Enrollment has been a huge hurdle for public school officials this year. Last year, the National Center for Education Statistics revealed that the nation’s public school enrollment dropped by three percent. In that data, the organization also reported alarming info that those declines fell largely in preschool and kindergarten grades. To make matters worse, a new report published this week depicts just how bad the preschool enrollment issue is in early education, annotating just how dire the issue might be.
Every year, the National Institute for Early Education Research (NIEER) releases a State of Preschool report. 2021’s yearbook was published on the site this week and found some harrowing details. One thing the study found was that preschool enrollment in state-funded preschools dropped for the first time in 20 years. Expunging nearly a decade of fruitful growth, that staggering decline is equal to about 300,000 fewer young children in universal preschool programs, or a 20% decline. And unfortunately, the report found that the biggest negative impact hit low-income families who were unable to send their children to school.
Across the country, universal preschool is varied. Only three states currently offer universal programs across the board. Some states have multi-year plans to implement a universal program for all students, and twelve states fail to offer any state-funded pre-k programs. According to the NIEER report, preschool enrollment dropped in six states – Florida, Iowa, Oklahoma, Vermont, West Virginia, and Wisconsin – that had previously shown promising enrollment upticks where nearly 70% of 4-year-olds attended preschool.
Furthermore, the report found that 26 states reduced spending on early education last year, despite receiving funds in COVID relief aid. It’s a problem the Biden Administration has touted as part of its Build Back Better package. As the United States Congress reconvenes this week, early education advocates are expected to lobby members to revive a $400 billion child care and pre-K proposal that was originally proposed in the package. But without any support from Republicans, it’s a large feat to conquer.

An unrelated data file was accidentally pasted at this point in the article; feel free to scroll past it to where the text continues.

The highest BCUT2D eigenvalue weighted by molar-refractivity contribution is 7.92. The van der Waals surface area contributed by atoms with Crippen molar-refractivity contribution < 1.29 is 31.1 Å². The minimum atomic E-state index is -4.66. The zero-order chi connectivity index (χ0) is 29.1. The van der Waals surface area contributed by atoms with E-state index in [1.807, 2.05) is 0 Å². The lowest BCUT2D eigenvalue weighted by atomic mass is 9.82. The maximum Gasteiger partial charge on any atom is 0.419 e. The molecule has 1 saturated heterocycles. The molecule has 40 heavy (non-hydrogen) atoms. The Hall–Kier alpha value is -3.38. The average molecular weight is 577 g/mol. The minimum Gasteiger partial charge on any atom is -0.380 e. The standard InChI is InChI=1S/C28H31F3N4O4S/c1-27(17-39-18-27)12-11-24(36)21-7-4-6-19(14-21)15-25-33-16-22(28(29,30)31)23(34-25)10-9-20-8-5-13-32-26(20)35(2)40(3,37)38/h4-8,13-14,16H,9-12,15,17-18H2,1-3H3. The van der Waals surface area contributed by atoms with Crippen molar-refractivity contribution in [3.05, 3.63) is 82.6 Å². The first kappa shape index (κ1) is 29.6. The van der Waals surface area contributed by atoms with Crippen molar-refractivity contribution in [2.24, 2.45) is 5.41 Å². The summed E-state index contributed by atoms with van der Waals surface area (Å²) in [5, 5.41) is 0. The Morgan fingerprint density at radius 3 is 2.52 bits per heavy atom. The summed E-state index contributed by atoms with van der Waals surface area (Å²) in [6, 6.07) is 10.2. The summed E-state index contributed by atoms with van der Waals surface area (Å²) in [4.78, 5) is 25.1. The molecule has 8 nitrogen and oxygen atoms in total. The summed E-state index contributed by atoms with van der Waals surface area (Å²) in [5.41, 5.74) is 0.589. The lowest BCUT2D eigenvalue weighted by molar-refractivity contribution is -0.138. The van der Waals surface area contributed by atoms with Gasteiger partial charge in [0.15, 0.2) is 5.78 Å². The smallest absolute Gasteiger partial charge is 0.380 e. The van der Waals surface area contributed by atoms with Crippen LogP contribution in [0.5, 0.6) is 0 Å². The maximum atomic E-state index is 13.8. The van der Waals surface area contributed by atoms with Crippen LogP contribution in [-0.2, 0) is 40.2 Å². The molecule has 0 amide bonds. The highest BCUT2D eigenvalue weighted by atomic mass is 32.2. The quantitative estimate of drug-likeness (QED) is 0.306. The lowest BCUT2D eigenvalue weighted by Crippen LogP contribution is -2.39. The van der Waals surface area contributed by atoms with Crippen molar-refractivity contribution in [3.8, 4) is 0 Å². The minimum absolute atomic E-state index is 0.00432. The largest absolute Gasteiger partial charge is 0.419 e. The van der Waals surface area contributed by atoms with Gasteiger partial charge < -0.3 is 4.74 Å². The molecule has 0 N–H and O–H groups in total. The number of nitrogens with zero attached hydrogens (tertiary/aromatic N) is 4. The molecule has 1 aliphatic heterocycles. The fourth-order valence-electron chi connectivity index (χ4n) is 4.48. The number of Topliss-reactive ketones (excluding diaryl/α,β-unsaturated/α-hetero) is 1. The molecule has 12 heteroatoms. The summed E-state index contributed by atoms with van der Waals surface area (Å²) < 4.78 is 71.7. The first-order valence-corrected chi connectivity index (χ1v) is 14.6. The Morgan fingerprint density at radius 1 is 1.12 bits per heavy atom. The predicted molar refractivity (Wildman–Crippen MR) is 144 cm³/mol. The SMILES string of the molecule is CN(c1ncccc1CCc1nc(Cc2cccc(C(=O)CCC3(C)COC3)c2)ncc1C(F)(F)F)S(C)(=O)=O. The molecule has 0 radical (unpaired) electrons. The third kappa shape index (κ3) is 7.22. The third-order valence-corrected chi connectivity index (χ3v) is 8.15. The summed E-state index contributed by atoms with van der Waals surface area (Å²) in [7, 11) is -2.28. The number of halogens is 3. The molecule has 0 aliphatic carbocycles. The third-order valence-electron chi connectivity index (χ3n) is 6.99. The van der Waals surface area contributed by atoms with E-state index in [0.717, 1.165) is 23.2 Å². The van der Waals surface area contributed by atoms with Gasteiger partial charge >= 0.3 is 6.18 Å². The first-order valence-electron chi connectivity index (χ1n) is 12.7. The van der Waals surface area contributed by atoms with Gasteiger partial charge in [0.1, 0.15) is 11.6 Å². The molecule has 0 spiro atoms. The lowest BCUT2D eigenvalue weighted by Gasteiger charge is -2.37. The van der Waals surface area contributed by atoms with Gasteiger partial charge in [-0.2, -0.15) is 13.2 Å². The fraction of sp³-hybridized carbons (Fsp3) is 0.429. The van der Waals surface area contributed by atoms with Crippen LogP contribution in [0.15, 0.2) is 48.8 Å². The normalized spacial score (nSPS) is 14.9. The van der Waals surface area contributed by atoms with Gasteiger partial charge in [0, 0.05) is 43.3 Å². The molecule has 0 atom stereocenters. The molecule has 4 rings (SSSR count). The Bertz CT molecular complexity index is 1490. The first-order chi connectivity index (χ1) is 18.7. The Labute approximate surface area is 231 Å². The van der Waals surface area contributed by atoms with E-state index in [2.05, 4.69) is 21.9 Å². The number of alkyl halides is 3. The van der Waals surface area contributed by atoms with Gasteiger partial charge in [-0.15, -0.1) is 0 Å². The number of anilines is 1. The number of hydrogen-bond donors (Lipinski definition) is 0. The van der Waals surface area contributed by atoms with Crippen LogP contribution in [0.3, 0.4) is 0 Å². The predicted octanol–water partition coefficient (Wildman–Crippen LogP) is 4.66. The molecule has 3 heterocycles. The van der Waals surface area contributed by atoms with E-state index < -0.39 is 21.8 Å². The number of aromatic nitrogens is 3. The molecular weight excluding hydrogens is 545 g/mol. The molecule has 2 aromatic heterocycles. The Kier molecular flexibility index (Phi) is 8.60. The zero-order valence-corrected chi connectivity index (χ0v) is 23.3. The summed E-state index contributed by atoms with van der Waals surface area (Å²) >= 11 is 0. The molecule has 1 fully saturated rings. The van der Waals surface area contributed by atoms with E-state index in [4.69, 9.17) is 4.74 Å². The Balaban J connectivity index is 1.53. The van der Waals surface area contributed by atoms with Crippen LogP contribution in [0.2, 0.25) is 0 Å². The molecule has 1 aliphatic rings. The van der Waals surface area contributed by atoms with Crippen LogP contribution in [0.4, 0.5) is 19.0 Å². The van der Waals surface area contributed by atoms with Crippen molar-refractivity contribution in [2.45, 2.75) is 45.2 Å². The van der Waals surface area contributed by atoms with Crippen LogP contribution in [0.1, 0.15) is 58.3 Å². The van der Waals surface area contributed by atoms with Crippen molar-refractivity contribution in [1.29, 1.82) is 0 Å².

Public schools aren’t the only sector reeling from preschool enrollment. The private child care sector is rife with issues as well. Exacerbated by the pandemic, strained budgets, staffing shortages, and general health risks all were factors that meant the vast majority of early education providers were operating with insufficient quality. Furthermore, the report found that nearly 16,000 child care programs across the nation were permanently nixed since the onset of the pandemic.
There could be a slew of different reasons for preschool enrollment declines. Health safety concerns and growing disapproval from parents on how public schools are being run are likely top contenders. But regardless of the reasons, many experts believe the startling decrease is a blight on America’s education system. Compared to the rest of the world, the United States is feeble in comparison to industrialized nations when it comes to early education access. Last year, a report published in the OECD iLibrary revealed that America ranked fourth to last in the percentage of 3 to 5-year-olds enrolled in early education.
Preschool enrollment declines are alarming to many experts. But not everyone agrees on the Democrats’ agenda to push universal preschool. In fact, many expert studies contradict the need for early education. Some research suggests that preschool does not aid students’ long-term success, while others reveal quite the opposite.